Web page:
Altmann Proposes Another Try on Marijuana Provisioning
Above: Curious Book Shop, which one company is looking to replace with a medical marijuana shop.
In another surprise move, City Council will revisit and possibly vote on the allowance of medical marijuana sales in East Lansing next week. That means Council may also decide where retail locations could be established.
Correspondence to Council released late yesterday shows that one marijuana sales company, represented by local attorney George Brookover, is interested in replacing Curious Book Shop downtown with a provisioning center.
The agenda for next Wednesday’s meeting, set to start at 7 p.m., is showing “Reconsideration of Ordinance 1416a.” That’s the long-debated draft law aimed at determining where in the City’s borders medical marijuana might be sold at “provisioning centers,” commonly called dispensaries.
After over two hours of discussion, City Council ended up last Tuesday night with a complex version of 1416a that only two members supported, namely Mayor Mark Meadows and Ruth Beier.
But now Council is set to discuss yet another version of 1416a, this one just submitted for consideration by Mayor Pro Tem Erik Altmann. Altmann’s proposed version was made public only late yesterday.
Altmann has previously said that, while he hopes marijuana will be federally legalized, he thinks the establishment of medical marijuana sales in East Lansing is too risky, both from the point of view of possible lawsuits and quality of life. Last week he also expressed frustration with what he suggested was a general pretense about “medical” marijuana, noting that industry promoters sometimes call sales personnel “bud-tenders,” a take-off on “bartenders.”
But now Altmann has submitted what’s labeled “Mayor Pro Tem’s suggested replacement for 1416a as voted on 10-30-2018,” which would allow – at least in theory – for the sale of medical marijuana in East Lansing.
This version of the ordinance maintains a prohibition on selling any marijuana products “that can be smoked or inhaled as a means of consumption,” a prohibition supported last week by Altmann, Meadows, and Beier.
But it also includes some changes to the version of the law that Altmann ultimately voted against, including now requiring “operators of the medical marijuana provisioning center facility” to “provide an annual donation in the amount of 1% from its operations or $5,000, whichever amount is greater,” to a nonprofit organization “largely benefiting the residents of East Lansing and organized and operated exclusively for purposes of improving the lives of people with low to moderate income, conserving or improving natural resources, or preventing cruelty to children or animals.”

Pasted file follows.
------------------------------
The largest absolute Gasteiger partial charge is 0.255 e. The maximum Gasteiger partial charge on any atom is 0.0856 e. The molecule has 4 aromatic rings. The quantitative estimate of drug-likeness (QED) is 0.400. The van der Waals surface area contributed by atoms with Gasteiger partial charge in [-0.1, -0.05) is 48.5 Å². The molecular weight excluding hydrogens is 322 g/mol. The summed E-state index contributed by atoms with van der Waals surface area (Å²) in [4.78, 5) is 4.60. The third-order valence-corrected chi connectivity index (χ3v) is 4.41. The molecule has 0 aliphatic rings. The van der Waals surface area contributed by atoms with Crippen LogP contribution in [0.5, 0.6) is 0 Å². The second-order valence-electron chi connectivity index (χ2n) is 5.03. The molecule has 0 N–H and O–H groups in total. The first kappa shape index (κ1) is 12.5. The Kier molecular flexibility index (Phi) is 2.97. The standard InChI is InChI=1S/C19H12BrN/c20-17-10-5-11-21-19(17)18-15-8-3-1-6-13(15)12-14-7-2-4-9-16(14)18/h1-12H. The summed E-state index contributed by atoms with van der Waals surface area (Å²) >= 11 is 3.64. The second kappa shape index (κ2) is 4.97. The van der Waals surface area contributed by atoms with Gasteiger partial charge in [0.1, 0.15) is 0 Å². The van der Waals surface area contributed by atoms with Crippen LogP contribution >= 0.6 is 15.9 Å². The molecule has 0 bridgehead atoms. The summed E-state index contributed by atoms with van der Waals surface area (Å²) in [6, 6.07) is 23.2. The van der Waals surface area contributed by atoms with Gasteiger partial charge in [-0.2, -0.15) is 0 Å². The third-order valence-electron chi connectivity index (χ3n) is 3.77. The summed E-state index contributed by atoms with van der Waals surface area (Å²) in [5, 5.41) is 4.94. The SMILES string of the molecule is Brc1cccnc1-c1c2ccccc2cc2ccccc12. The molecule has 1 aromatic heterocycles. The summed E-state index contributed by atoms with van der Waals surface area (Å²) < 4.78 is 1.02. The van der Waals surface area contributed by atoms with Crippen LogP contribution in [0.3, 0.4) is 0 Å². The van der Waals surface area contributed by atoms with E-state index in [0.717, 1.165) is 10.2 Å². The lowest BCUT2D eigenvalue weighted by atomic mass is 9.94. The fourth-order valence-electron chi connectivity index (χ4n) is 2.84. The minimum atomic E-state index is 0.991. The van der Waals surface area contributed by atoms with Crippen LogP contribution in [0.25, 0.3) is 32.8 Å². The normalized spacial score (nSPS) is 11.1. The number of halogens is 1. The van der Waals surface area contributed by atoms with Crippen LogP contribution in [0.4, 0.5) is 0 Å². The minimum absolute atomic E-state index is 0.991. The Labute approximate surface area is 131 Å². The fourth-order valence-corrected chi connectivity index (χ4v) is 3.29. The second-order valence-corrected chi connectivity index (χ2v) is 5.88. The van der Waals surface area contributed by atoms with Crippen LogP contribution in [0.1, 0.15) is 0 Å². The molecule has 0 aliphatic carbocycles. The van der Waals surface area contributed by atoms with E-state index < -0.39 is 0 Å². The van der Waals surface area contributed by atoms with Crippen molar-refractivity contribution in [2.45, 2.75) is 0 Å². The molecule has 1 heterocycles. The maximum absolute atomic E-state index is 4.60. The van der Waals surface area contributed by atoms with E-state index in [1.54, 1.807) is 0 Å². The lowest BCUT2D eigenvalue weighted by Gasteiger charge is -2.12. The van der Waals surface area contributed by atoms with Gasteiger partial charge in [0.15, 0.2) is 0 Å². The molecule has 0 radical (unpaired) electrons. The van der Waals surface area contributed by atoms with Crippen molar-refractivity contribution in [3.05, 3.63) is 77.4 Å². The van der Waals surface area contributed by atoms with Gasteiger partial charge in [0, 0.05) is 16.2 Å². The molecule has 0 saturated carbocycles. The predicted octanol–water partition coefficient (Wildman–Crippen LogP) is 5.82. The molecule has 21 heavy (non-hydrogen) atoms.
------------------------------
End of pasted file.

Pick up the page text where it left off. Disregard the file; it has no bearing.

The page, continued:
Altmann’s new version also requires at least 1,000 feet between the lot lines of any provisioning center and another, and 1,000 feet between the lot lines of any provisioning center and any liquor store.
Altmann’s new version also lays out where provisioning centers could in theory be located, including:
- Properties zoned B2 (“Retail Sales Business”) within the City limits that are south of Michigan Avenue and west of Brody Road.
- Properties north of Abbey Road “as extended to U.S. 127,” west of Coolidge Road, east of U.S. 127, and south of the northern boundary line of the OIP (Office Industrial Park) District extended to 127.
- Properties bounded by Park Lake Road, Haslett Road, and Merritt Road, near the new Costco.
- Properties south of Grand River Avenue between Cedar Street and Hagadorn Road – the area known as the East Village and containing The Hub project, now under construction (shown below).
A packet of correspondence released with Wednesday’s agenda also shows communications from East Lansing residents expressing specific concerns about provisioning centers being located near their homes along with communications from marijuana businesses looking to locate here.
One letter from Brookover, dated August 20 of this year, says that his client, Windsor Township OG LLC, is under contract “to purchase the building located at 307 East Grand River Avenue which currently houses Curious Used Books.”
The letter continues, “My client is prepared to totally renovate the subject property in order to provide a professionally designed and operated medical site.” The following illustration is provided:
Neither the version of 1416a voted on last week nor the version proposed by Altmann now would allow for a provisioning center at that location, or in the former Cosi restaurant next door, where another company had expressed interest in locating a provisioning center.
Owners of condo apartments in the building that includes the Cosi space have said they do not want a retail marijuana operation located there. But as Council revisits the issue, decisions about possible locations could change without much warning.
This week’s Council meeting is on Wednesday because the election is on Tuesday. That election includes a statewide proposal to legalize the use of recreational marijuana. It is not yet clear what impact passage of that measure could have on East Lansing’s ability to regulate marijuana within the City limits.
There will be no public hearing on this issue at Wednesday’s meeting, but persons wishing to speak to this can do so during the public comment period near the beginning of the meeting. Correspondence can also be emailed to City Council by writing to firstname.lastname@example.org.